You are the operations manager for a manufacturing plant that produces pudding food products. One of your important responsibilities is to prepare an aggregate plan for the plant. This plan is an important input into the annual budget process. The plan provides information on production rates, manufacturing labor requirements, and projected finished goods inventory levels for the next year. You make those little boxes of pudding mix on packaging lines in your plant. A packaging line has a number of machines that are linked by conveyors. At the start of the line the pudding is mixed; it is then placed in small packets. These packets are inserted into the small pudding boxes, which are collected and placed in cases that hold 48 boxes of pudding. Finally, 160 cases are collected and put on a pallet. The pallets are staged in a shipping area from which they are sent to four distribution centers. Over the years, the technology of the packaging lines has improved so that all the different flavors can be made in relatively small batches with no setup time to switch between flavors. The plant has 15 of these lines, but currently only 10 are being used. Six employees are required to run each line.

Technical and Economic Information
Currently the plant is running 10 lines with no overtime. Each line requires six people to run. For planning purposes, the lines are run for 7.5 hours each normal shift. Employees, though, are paid for 8 hours’ work. It is possible to run up to 2 hours of overtime each day, but it must be scheduled for a week at a time, and all the lines must run overtime when it is scheduled. Workers are paid $ 20.00/ hour during a regular shift and $ 30.00/ hour on over-time. The standard production rate for each line is 450 cases/ hour.
The marketing forecast for demand is as follows: Q1— 2,000; Q2— 2,200; Q3— 2,500; Q4— 2,650; and Q1 ( next year)— 2,200. These numbers are in 1,000- case units. Each number represents a 13- week forecast.
Management has instructed manufacturing to maintain a two- week supply of pudding inventory in the warehouses. The two- week supply should be based on future expected sales. The following are ending inventory target levels for each quarter: Q1— 338; Q2— 385; Q3— 408; Q4— 338.
Inventory carrying cost is estimated by accounting to be $ 1.00 per case per year. This means that if a case of pudding is held in inventory for an entire year, the cost to just carry that case in inventory is $ 1.00. If a case is carried for only one week, the cost is $ 1.00/ 52, or $. 01923. The cost is proportional to the time carried in inventory. There are 200,000 cases in inventory at the be-ginning of Q1 (this is 200 cases in the 1,000- case units that the forecast is given in).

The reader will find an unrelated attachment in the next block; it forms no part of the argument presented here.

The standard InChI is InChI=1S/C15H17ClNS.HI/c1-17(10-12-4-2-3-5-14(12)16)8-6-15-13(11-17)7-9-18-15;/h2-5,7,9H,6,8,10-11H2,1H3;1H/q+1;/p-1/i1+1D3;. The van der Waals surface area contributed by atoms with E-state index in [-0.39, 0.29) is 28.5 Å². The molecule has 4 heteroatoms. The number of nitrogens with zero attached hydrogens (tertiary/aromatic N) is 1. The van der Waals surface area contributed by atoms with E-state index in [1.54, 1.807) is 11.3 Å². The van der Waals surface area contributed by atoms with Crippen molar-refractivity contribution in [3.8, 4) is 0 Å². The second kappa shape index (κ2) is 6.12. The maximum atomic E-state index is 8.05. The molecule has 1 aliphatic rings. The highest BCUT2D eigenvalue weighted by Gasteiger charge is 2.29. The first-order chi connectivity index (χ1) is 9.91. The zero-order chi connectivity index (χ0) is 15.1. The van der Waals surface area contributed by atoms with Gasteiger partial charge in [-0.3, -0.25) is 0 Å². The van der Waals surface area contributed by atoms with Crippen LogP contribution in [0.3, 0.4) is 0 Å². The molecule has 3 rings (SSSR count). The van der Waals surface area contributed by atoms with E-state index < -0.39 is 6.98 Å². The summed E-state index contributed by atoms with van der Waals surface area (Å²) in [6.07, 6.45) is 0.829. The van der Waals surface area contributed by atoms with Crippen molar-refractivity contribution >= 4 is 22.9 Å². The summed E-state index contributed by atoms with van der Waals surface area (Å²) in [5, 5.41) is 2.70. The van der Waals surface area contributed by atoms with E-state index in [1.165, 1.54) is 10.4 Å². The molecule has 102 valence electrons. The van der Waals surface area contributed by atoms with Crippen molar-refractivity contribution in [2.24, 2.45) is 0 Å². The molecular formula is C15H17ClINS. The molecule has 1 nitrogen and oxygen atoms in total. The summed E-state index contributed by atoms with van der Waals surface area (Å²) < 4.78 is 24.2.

If a stock out occurs, the item is backordered and shipped at a later date. The cost when a backorder occurs is $ 2.40 per case due to the loss of goodwill and the high cost of emergency shipping.
The human resource group estimates that it costs $ 5,000 to hire and train a new production employee. It costs $ 3,000 to lay off a production worker. 7 Make the following assumptions:
• Inventory costs are based on inventory in excess of safety stock.
• Backorder costs are incurred on negative deviation from planned safety stock, even though planned inventory may be positive.
• Overtime must be used over an entire quarter and should be based on hours per day over that time.
1 Prepare an aggregate plan for the coming year, assuming that the sales forecast is perfect. Use the spreadsheet “Bradford Manufacturing.” In the spreadsheet an area has been designated for your aggregate plan solution. Supply the number of packaging lines to run and the number of overtime hours for each quarter. You will need to set up the cost calculations in the spreadsheet. You may want to try using the Excel Solver to find a solution. Remember that your final solution needs an integer number of lines and an integer number of overtime hours for each quarter. (Solutions that require 8.9134 lines and 1.256 hours of overtime are not feasible.)
2 Review your solution carefully and be prepared to defend it. Bring a printout of your solution to class.

  • CreatedApril 09, 2014
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